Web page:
A major pitfall that SSAs need to steer clear from is identity politics. Part of this is using SSAs as a platform for propagating Punjabiyat. Another part of this is feeling that we need to raise awareness about Sikhs and/or Sikhi on campus or else we will lose the crucial recognition that we need to validate our distinct identity. So what if people on campus don't know about Sikhs? It's not going to have any effect on the number if hate crimes, if that's the concern. We need to establish a positive identity (i.e. figure out what the Sikh experience really is) rather than establishing a negative identity (being insecure about whether or not people know about us and zealously defining the boundaries of Sikh identity in reaction). I'm not suggesting we become isolationist and spurn engagement with our greater communities, on the contrary, I think we should be active on campus. What I am suggesting is that if we are active as true Sikhs, we won't need to worry about raising awareness because our presence will already be felt. Again, if we have the proper vision, everything will fall into place.

    SSAs should not worry about how many members they have, or how much money they raise, or about how many events they organize in a single year. Those should not be our primary goals. Ultimately, it doesn't matter if there are 5 members or 50. If those 5 people get inspired, that's all that matters.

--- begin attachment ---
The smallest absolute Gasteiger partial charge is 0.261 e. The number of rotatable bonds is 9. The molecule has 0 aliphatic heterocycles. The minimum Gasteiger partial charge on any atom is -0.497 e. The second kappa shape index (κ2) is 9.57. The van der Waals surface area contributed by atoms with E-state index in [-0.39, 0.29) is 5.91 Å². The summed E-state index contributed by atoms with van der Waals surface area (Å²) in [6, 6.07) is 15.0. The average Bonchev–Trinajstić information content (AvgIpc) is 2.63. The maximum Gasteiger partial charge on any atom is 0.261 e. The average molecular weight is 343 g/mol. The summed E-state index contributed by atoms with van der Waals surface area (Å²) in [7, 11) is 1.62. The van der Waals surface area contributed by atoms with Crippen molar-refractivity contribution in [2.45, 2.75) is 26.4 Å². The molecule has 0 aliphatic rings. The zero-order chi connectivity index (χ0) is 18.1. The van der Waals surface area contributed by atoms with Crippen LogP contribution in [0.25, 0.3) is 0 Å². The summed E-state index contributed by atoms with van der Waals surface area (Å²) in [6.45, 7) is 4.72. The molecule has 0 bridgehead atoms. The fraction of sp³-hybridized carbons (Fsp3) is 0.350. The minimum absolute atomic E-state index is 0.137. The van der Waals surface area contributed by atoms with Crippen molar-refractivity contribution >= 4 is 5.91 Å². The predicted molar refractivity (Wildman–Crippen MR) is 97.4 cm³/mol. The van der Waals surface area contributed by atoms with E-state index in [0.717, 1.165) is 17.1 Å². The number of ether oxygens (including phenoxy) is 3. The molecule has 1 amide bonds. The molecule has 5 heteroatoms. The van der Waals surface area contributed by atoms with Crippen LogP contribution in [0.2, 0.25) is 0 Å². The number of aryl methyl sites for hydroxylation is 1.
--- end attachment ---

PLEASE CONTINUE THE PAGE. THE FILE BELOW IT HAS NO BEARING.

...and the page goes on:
Having an umbrella organization would be great in theory, as most students don't have the time or resources to do the kind of work that is needed to make SSAs what they should be. If such an organization could help students articulate the Sikh experience of university life, that would be very helpful. And of course, technical assistance is always appreciated too!

  8. Jaspreet Kaur says:

    I was active in the SSA on my campus. We put on several successful events during the years I was there and a lot of people built great relationships as a result of their involvement with the group (including me). However, I was still dissatisfied with the nature of our SSA and was always at a loss about how to improve things. I think the basic challenge, as Sundari implied in her post, has to do with having a clear vision about what an SSA should be.